After federal regulators told banks to work out struggling real estate loans whenever possible in the fall of 2009, they are beginning to mull whether that was a mistake. That's because too many banks have been following their recommendations in too many cases, leading to concern that the strategy might prove counterproductive to the banks' financial health and disruptive to the recovery in the commercial real estate market, according to a story in The Wall Street Journal. Regulators say that the 'extend and pretend' approach is contingent on a relatively quick recovery in the general economy. If the country lingers in the doldrums for too long, banks may end up not having enough cash to deal with all the real estate assets on their books.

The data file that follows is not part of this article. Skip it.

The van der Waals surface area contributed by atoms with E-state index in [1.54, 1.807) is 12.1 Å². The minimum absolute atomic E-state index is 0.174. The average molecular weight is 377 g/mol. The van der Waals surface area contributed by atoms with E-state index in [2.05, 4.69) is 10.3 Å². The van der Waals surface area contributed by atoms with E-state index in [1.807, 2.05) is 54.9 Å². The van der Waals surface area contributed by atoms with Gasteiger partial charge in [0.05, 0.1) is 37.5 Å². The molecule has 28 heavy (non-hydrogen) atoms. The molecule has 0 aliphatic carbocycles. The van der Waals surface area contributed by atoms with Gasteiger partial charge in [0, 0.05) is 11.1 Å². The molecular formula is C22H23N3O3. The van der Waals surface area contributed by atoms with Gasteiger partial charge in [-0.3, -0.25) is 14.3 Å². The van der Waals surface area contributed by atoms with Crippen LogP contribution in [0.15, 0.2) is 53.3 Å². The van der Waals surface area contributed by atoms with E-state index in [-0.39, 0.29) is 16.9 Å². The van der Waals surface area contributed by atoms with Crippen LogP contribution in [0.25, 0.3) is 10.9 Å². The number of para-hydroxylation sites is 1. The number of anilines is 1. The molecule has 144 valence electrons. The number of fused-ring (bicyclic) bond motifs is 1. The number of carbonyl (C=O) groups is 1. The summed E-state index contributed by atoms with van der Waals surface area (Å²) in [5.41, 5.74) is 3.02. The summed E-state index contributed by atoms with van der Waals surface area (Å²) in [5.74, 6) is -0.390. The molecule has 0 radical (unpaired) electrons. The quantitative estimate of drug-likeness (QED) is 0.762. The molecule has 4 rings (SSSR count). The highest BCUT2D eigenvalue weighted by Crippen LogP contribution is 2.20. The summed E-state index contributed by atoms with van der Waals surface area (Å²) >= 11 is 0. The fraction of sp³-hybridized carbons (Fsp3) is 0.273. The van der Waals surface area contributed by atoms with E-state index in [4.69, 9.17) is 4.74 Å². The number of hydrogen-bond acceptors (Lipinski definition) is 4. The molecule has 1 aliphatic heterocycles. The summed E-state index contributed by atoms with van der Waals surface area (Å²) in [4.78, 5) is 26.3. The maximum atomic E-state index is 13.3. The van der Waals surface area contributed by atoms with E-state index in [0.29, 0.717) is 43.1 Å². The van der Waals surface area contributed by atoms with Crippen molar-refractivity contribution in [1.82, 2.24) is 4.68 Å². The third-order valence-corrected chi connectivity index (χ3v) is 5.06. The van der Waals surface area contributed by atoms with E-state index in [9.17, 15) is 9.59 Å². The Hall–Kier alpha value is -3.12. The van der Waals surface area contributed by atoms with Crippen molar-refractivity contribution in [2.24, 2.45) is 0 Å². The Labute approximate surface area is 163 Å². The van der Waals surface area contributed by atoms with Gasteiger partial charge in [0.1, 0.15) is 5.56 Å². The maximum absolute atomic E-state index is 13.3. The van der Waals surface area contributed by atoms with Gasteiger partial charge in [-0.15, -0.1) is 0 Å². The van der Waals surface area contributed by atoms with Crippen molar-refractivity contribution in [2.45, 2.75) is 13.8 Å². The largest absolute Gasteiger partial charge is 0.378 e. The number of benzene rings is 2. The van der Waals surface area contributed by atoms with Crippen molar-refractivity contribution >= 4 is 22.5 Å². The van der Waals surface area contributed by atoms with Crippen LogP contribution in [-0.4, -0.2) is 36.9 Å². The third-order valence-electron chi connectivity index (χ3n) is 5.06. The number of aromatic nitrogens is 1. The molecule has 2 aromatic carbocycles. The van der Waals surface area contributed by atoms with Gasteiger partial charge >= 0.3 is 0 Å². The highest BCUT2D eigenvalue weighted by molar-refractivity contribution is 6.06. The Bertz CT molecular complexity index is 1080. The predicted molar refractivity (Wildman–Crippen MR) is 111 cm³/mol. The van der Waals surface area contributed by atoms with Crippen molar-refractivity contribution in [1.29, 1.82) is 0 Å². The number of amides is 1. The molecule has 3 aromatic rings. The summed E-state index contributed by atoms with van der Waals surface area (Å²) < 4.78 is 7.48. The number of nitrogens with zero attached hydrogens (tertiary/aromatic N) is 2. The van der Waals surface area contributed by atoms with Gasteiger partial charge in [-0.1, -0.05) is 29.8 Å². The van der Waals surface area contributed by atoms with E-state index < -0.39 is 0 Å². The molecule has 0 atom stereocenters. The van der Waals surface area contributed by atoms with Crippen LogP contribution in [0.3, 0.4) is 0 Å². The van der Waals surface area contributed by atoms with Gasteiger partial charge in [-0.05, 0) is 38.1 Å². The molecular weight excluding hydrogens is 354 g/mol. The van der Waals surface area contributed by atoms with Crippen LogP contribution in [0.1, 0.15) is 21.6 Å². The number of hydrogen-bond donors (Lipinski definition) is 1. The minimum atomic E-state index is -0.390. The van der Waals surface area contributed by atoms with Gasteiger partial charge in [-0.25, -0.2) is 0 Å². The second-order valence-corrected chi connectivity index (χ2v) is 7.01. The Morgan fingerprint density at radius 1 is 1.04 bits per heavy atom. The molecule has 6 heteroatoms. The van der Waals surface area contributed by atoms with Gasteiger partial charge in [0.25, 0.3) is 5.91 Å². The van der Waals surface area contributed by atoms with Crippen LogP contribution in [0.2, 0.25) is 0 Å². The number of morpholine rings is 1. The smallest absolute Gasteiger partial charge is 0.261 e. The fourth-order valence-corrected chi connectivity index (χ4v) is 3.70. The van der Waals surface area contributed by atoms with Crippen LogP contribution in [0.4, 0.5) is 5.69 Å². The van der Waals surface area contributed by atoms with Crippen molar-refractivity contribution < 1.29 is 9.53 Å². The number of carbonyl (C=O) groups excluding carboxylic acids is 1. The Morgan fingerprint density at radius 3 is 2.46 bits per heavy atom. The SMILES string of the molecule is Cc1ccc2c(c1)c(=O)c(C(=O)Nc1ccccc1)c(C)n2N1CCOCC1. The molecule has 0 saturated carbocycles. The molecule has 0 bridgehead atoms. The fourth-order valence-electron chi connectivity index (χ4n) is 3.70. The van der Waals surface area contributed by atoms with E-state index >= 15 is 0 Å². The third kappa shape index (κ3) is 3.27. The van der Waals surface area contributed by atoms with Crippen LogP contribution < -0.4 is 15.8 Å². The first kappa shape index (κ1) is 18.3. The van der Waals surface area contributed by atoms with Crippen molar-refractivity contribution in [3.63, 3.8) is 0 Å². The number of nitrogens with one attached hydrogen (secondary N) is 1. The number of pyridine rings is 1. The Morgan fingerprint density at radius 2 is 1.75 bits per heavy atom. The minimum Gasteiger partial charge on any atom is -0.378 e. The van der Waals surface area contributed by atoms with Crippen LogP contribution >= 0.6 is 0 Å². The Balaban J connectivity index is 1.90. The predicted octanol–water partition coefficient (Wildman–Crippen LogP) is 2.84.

At the same time, the 'extend and pretend' philosophy has prevented banks from selling assets at steep discounts, which has in turn led to less clarity for potential investors on whether the commercial real estate market has hit bottom. In fact, commercial property sales are now at a six-year low, according to a new report from Real Capital Analytics.
To learn more about these and other stories on retail and retail real estate follow the links below:
- To Fix Sour Property Deals, Lenders 'Extend and Pretend' (The Wall Street Journal)
- U.S. Commercial Property Sales Trail Six-Year Average (Bloomberg)
- Many U.S. Retailers Report Sluggish June Sales (The New York Times)
- Bed, Bath & Beyond to Open 55 to 60 Stores (Retailing Today)
- Wal-Mart Fights OSHA Fine in NY Black Friday Death (The Associated Press)